The healing miracles Jesus performed were greeted with amazement - a perfectly normal human reaction. But their response was not limited merely to the wow! factor. In several instances we are told the crowds praised God. They acknowledged God and gave him glory. That was pleasing to Jesus. But it was not always the case. When Jesus healed the ten lepers, only one returned to thank him, praising God in a loud voice. Jesus was not impressed at the failure of the other nine to reciprocate God’s mercy [Lk: 17: 12-19].
Dishonouring God – a routine of the fallen world
Our God is a jealous God, as we read earlier. He does not tolerate his glory being diverted, neglected or dishonoured. Revelations, chapter 12, verses 7 to 10 reveal how Satan attempted to seize control of heaven but was repulsed by the angel Michael and hurled to the earth. As Proverbs relates, “Pride goes before destruction, a haughty spirit before a fall” [16: 18].
Pride detracts from giving God glory. No matter what we achieve, the reality is that we owe it to God because he is the arbiter of every breath we draw. Here I am reminded of how some soccer players make the sign of the cross after they have scored a goal. Dealing with punishment and disobedience, God states in Leviticus 26: 19 that he will inflict terrible punishment on those who persist in “stubborn pride.”
Psalm 10, verse 4 notes that “In his pride the wicked does not seek God; in all his thoughts there is no room for God.” For proudly claiming that his achievements were the result of his power and majesty, Nebuchadnezzar was punished by God. He was driven from his kingdom to live with wild animals and to eat grass like cattle. Only when he acknowledged the splendour and majesty of God, did God end his punishment and restore his kingdom. As Nebuchadnezzar acknowledged, “those who walk in pride, he is able to humble” [Dan: 4: 29-37].
King Herod is another case in point. Like Saul, he delighted in persecuting Christians. He had James, the brother of John, killed and had arrested Peter intending to have him put to death as well. But, as Acts chapter 12 tells us, the angel of the Lord liberated Peter from prison. Subsequently, Herod went to Caesarea where his haughty, proud manner cost him his life. For failing to give praise to God when delivering an address from his throne, he was struck down by an angel of the Lord and eaten by worms until he died [20-23]. As Peter said in loosely quoting a Proverb, “God opposes the proud but gives grace to the humble” [1: Pet:5:5].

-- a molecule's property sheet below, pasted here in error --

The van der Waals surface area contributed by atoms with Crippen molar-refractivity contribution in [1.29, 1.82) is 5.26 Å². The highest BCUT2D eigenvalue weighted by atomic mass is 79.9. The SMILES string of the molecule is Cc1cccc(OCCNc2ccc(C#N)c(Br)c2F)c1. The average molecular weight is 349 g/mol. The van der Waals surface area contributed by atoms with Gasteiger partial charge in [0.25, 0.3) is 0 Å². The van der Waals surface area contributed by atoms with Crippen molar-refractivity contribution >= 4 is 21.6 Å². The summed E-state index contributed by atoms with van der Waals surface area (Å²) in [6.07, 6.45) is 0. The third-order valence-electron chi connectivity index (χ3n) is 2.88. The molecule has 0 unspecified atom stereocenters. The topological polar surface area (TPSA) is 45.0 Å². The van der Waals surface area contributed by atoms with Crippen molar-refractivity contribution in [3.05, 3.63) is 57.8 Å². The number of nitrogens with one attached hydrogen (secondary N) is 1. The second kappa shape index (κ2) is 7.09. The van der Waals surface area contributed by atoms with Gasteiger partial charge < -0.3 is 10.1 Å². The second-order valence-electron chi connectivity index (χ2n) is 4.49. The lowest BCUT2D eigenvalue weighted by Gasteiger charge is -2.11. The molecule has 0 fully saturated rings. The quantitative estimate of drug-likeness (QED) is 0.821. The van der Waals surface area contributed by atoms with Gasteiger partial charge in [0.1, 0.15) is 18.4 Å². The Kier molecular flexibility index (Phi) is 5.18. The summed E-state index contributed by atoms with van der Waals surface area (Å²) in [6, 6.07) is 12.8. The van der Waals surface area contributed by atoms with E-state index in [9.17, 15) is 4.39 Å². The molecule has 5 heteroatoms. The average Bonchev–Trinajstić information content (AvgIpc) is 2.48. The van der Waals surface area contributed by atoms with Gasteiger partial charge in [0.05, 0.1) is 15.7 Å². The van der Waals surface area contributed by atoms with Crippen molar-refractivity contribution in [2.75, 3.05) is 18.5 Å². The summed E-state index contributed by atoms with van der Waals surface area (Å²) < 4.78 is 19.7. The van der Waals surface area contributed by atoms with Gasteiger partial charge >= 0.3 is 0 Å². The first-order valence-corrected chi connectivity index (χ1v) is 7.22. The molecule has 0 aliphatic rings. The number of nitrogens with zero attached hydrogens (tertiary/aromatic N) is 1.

Peter also supplies the antidote to the sin of self-pride: “Humble yourselves under God’s mighty hand that he may lift you up in due time” [1:5: 6].
2] worship of idols
The practice of idolatry and the worship of idols was the greatest abomination in the eyes of God. When, in Moses’ absence, a golden calf was fashioned and God’s people began to worship it, God denounced them as “stiff-necked” whom his rage sought to destroy [Ex: 32: 1-9].
In renewing the covenant with God, Moses was blisteringly precise about idol worship. In Deuteronomy, chapter 29, verse 18, he stated: “Make sure there is no man or woman, clan or tribe among you today whose heart turns away from the Lord our God to go and worship the gods of those nations; make sure there is no root among you that produces such poison.”
God’s disgust at his glory not being acknowledged because of idolatry is a frequent occurrence in the Old Testament. Yet despite his favour towards his chosen people, they were prone to lapse into idolatry. The prophet Ezekiel refers to idols 39 times in his book. One such passage illustrative of God’s abhorrence of idolatry reads as follows: “I am about to bring a sword against you…your incense altars will be smashed and I will slay your people in front of your idols; your idols will be smashed and ruined and what you have made, wiped out. Your people will be slain in front of you and you will know that I am the Lord” [6: 3-8].
In chapter 23 of Matthew’s gospel, Jesus is scathing in his condemnation of hypocrisy, delivering a withering broadside against the Pharisees. The fact that he exposes their hypocrisy over a range of issues shows the extent to which hypocrisy is regarded as a cardinal sin by God.
Before examining what aggrieved Jesus, what needs to be appreciated is that the Pharisees represented the pinnacle of Jewish religious learning and practice. As Jesus noted at the beginning of his address, obedience to everything the Pharisees said and did was unquestioned at the time.
But in his thorough unpacking of Pharisaic hypocrisy, Jesus starts with warning people not to do what Pharisees do because “they do not practice what they preach.” He rebukes them for showing off their righteousness, seeking public exultation, their utter lack of humility, their greed and self-indulgence.